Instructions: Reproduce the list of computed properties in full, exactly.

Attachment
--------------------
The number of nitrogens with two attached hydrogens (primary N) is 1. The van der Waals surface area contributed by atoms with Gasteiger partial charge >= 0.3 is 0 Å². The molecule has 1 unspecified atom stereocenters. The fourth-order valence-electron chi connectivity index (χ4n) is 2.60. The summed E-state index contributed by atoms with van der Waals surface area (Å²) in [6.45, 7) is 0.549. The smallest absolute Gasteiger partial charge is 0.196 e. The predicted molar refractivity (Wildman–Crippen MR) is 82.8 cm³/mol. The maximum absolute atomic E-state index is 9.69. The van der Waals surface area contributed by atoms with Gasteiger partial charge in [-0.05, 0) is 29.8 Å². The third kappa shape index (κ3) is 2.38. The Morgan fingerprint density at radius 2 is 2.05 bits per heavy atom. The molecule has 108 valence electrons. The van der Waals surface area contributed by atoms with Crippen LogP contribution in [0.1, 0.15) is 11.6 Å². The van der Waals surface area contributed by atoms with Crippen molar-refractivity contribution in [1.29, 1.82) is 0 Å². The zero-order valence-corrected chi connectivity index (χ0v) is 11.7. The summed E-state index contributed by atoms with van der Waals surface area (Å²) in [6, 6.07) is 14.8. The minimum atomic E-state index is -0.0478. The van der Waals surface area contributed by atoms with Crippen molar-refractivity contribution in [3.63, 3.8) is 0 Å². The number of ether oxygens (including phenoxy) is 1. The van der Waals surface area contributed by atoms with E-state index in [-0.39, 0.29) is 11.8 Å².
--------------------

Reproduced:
The number of nitrogens with two attached hydrogens (primary N) is 1. The van der Waals surface area contributed by atoms with Gasteiger partial charge >= 0.3 is 0 Å². The molecule has 1 unspecified atom stereocenters. The fourth-order valence-electron chi connectivity index (χ4n) is 2.60. The summed E-state index contributed by atoms with van der Waals surface area (Å²) in [6.45, 7) is 0.549. The smallest absolute Gasteiger partial charge is 0.196 e. The predicted molar refractivity (Wildman–Crippen MR) is 82.8 cm³/mol. The maximum absolute atomic E-state index is 9.69. The van der Waals surface area contributed by atoms with Gasteiger partial charge in [-0.05, 0) is 29.8 Å². The third kappa shape index (κ3) is 2.38. The Morgan fingerprint density at radius 2 is 2.05 bits per heavy atom. The molecule has 108 valence electrons. The van der Waals surface area contributed by atoms with Crippen LogP contribution in [0.1, 0.15) is 11.6 Å². The van der Waals surface area contributed by atoms with Crippen molar-refractivity contribution in [1.29, 1.82) is 0 Å². The zero-order valence-corrected chi connectivity index (χ0v) is 11.7. The summed E-state index contributed by atoms with van der Waals surface area (Å²) in [6, 6.07) is 14.8. The minimum atomic E-state index is -0.0478. The van der Waals surface area contributed by atoms with Crippen molar-refractivity contribution in [3.63, 3.8) is 0 Å². The number of ether oxygens (including phenoxy) is 1. The van der Waals surface area contributed by atoms with E-state index in [-0.39, 0.29) is 11.8 Å².